20.8.12

Sidewalk of the Week: Cedar Avenue and Edgewater Boulevard



The sidewalks of Cedar Avenue are wild as they come. Cedar stretches out over the bluff and down along a spine from the real center of town, on South through neglected pitfalls of Minneapolis’ past. It’s where Riis would have warily wandered if he’d ventured far enough west, gawking at the dirty daughters of desperate men. Its sidewalks have amassed more neglect and love and false concern than any in this city, and to gaze into its footprints is to see the family tree of the center of the middle of nowhere.

Cedar begins on the cliffs overlooking river bottoms that once warmed railroaded wanderers like flotsam, and it runs straight south through this wild triangle in the riverbend where booze and hope still comingle in the gutters. From the river just east of downtown, through the West Bank circus, it's amputated by the clumsy pratfalls of the Hiawatha freeway. Here Cedar dangles over a concrete abyss choked with moving metal, reduced to an alley for motorcycles and weeds. Cedar reappears on the far side of the trench, another Federal moat  piercing foreign tongues of drab reservations, seaming the last urban outpost of Indians lingering just past our imaginations. From there it flows down through the rusty city past porches overfilling with gravity, past yards with vacant stares, down and down along the only affordable housing for miles, sheltering people making do.

Then homes grow farther apart, driveways unsubside, gardens sprout, and gradually the weight of the city lifts itself upward floating away like a balloon slipping from the tired grip of a child. Cedar rises from the trees along the creek, tickling their leaves, driving farther south along picture houses until it meets the water and refuses to budge. The only street in Minneapolis so self-certain that it refuses to round, Cedar sidewalks cleave through Lake Nokomis like a hasty butcher and, stepping wet feet again onto shore, part the green parkland on the edge of town with traffic.

I was once asked if, in all my wanderings, I had ever found the precise place where the sidewalk ends. And yes, I have. The sidewalk ends again and again, and it’s always the same spot, always the same exhausting exhumation of bodies, and always with the same blind gleam in the reflection of windows. The sidewalk ends here, where Cedar Avenue disappears and becomes Trunk Highway #77. The sidewalks lumber up over the ground into a clunky ladder of cages, a hamster nest of bridges leading over garage doors. Bike lanes merge into onramps, houses erase themselves. The road opens up and horizons unfold. Looking south, your eyes rest on a vast impassable concrete ocean. Here the city ends.


[Two roads diverge in a green wood looking North and South along Cedar Avenue.]


[The exact spot where Cedar Avenue becomes Trunk Highway #77.]

[The pedestrian birdcage.]


[The crosswalks wear away under the press of a billion tires.]
But all is not lost. Fat Lorenzo’s sits like a lighthouse of the urbane, the last sidewalk in the East, outpost on the edge of the world. People huddle round it clutching plates, staying sure of their footing, wary of edges. They gaze into the distance. Perhaps there are sidewalks out there somewhere, islands of caf├ęs and parks and window shopping? But nobody will ever get there alone, not without hitching a ride or stowing away on a metal carapace unceasingly whining past coughing smog. I can imagine myself waving one down, flagging my shirt in semaphore distress. “Please, I am a poor foot soldier, trying to reach the next walk. Take me across this gulf?”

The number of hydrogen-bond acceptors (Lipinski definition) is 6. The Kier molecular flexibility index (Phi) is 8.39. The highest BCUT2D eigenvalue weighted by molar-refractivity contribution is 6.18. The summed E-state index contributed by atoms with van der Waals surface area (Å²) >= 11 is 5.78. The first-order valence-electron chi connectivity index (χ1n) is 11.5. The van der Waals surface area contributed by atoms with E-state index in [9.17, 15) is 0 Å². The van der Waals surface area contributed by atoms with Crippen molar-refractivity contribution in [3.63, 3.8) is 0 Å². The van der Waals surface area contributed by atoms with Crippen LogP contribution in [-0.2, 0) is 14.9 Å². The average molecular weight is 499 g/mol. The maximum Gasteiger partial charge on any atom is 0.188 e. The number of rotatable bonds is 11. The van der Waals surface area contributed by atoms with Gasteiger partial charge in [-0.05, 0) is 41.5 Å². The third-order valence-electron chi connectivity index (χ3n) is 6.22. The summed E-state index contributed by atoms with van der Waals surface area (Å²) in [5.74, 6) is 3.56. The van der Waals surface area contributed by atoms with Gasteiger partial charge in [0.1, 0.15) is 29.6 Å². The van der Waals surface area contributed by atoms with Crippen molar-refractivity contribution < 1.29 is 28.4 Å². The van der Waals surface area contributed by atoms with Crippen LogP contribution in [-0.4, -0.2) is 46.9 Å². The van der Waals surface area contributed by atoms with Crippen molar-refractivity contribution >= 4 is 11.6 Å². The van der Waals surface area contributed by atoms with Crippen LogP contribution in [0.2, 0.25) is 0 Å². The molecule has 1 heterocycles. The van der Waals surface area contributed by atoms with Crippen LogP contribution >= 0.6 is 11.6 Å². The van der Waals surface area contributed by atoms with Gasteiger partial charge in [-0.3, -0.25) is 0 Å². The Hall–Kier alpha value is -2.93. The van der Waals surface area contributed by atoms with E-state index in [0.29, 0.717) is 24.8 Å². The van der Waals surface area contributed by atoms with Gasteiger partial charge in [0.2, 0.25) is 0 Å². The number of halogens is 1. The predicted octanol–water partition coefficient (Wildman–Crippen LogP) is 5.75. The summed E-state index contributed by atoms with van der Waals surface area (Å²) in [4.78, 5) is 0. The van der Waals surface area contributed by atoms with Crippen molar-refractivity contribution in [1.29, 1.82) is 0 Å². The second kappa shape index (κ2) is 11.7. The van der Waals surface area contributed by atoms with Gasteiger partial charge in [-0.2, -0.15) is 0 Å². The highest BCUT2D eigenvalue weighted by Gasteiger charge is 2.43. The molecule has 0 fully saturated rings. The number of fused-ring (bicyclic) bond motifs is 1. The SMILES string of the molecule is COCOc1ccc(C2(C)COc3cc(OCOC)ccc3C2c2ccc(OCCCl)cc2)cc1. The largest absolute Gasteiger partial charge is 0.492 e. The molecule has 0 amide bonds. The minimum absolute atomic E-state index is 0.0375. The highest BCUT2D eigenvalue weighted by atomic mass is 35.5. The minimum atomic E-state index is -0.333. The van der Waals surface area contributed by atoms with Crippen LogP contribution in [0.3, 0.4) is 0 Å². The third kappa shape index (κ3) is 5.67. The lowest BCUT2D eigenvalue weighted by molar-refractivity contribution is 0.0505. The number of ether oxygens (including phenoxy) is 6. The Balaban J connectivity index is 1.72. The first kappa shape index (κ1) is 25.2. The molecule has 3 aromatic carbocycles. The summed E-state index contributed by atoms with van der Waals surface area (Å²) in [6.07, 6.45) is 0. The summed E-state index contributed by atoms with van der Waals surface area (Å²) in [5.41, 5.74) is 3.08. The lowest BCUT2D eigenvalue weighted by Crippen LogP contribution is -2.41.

[A sidewalk beacon.]


[Phantoms since 1952.]

[A sidewalk cafe, boulevard paved with red cedar.]


[They repaint the Fat Lorenzo's mural each morning to match the weather forecast.]
Meanwhile these sidewalks and their homes huddle on the edge holding hands. The cluster of alleyways core a little corner between the park and the freeway. An old auto garage haunted by the 50s sits askance. A mustache’d dishwasher all in white emerges from a back door and watches with dull suspicion. The mural of the restaurant is precisely the same blue as the sky above, with clouds painted to match. The sidewalks run in only one direction, stretching under cozy oaks, but the quiet town here on the edge is too small, torn from its surroundings like a dying flower.

From here, the city seems impossibly far away. Cedar is gone, and Trunk Highway #77 runs straight as a fencepost out into the emptiness. Behind you, Cedar reaches back to the endless city out of sight. You can only trust it will lead you to the bricks, and their havens of hot dogs and strangers. But here you are on the edge, the Minneapolitan omega. One way is a desert, the other a long strange journey. In the meantime, wrap yourself in tomatoes while the sound of jets falls on your ears like dust. Here you can sit and breathe for a while, re-finding your wits before your journey. Enjoy it while it lasts. The restless city waits on the other side of the waterglass.


[The sidewalk rises to bridge the gap.]

[No people allowed.]

1 comment:

room34 said...

This is some evocative imagery for a road I have traveled in its entirety many times over, but I feel you're describing the experience of driving to Fat Lorenzo's and stepping out of a car, rather than really walking the sidewalks. It is true the intersection where Cedar Ave. becomes TH 77 is not incredibly pedestrian friendly, but as someone who experiences the immediate area primarily on foot at least three times a week, the picture painted here does not feel accurate. While "no people allowed" may be what you see from a cafe table, just a few yards to the north is a connection to one of the largest networks of urban foot-and-bike paths in the country.